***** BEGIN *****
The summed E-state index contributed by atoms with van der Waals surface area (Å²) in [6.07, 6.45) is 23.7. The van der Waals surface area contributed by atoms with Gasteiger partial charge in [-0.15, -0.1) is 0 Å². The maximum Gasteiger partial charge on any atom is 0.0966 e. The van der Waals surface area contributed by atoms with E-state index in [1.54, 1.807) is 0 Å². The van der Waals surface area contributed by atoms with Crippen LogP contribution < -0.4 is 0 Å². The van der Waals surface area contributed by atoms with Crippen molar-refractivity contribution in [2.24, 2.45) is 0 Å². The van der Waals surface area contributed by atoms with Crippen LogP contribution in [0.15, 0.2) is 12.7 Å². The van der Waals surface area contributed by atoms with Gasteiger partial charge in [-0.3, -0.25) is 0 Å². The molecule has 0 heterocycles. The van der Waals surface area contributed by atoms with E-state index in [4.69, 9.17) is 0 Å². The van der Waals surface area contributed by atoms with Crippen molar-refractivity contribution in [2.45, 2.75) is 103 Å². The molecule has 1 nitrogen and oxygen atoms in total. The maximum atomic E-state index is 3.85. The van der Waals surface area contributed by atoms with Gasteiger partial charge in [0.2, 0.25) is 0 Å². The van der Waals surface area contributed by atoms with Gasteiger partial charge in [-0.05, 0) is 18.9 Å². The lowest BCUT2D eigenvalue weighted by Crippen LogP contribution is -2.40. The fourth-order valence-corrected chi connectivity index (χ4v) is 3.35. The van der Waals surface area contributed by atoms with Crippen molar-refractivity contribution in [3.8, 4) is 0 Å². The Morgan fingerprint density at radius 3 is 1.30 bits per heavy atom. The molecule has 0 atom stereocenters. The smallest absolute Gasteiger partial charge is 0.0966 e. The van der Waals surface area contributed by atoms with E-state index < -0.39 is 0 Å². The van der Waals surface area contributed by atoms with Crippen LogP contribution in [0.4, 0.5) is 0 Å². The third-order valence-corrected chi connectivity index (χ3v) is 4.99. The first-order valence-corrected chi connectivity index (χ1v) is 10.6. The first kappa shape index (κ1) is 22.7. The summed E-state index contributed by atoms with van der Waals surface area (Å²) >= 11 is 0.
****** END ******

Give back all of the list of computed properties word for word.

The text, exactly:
The summed E-state index contributed by atoms with van der Waals surface area (Å²) in [6.07, 6.45) is 23.7. The van der Waals surface area contributed by atoms with Gasteiger partial charge in [-0.15, -0.1) is 0 Å². The maximum Gasteiger partial charge on any atom is 0.0966 e. The van der Waals surface area contributed by atoms with E-state index in [1.54, 1.807) is 0 Å². The van der Waals surface area contributed by atoms with Crippen LogP contribution < -0.4 is 0 Å². The van der Waals surface area contributed by atoms with Crippen molar-refractivity contribution in [2.24, 2.45) is 0 Å². The van der Waals surface area contributed by atoms with Crippen LogP contribution in [0.15, 0.2) is 12.7 Å². The van der Waals surface area contributed by atoms with Gasteiger partial charge in [-0.3, -0.25) is 0 Å². The molecule has 0 heterocycles. The van der Waals surface area contributed by atoms with E-state index in [4.69, 9.17) is 0 Å². The van der Waals surface area contributed by atoms with Crippen molar-refractivity contribution in [2.45, 2.75) is 103 Å². The molecule has 1 nitrogen and oxygen atoms in total. The maximum atomic E-state index is 3.85. The van der Waals surface area contributed by atoms with Gasteiger partial charge in [0.2, 0.25) is 0 Å². The van der Waals surface area contributed by atoms with Gasteiger partial charge in [-0.05, 0) is 18.9 Å². The lowest BCUT2D eigenvalue weighted by Crippen LogP contribution is -2.40. The fourth-order valence-corrected chi connectivity index (χ4v) is 3.35. The van der Waals surface area contributed by atoms with Crippen molar-refractivity contribution in [3.8, 4) is 0 Å². The Morgan fingerprint density at radius 3 is 1.30 bits per heavy atom. The molecule has 0 atom stereocenters. The smallest absolute Gasteiger partial charge is 0.0966 e. The van der Waals surface area contributed by atoms with E-state index < -0.39 is 0 Å². The van der Waals surface area contributed by atoms with Crippen LogP contribution in [0.4, 0.5) is 0 Å². The third-order valence-corrected chi connectivity index (χ3v) is 4.99. The first-order valence-corrected chi connectivity index (χ1v) is 10.6. The first kappa shape index (κ1) is 22.7. The summed E-state index contributed by atoms with van der Waals surface area (Å²) >= 11 is 0.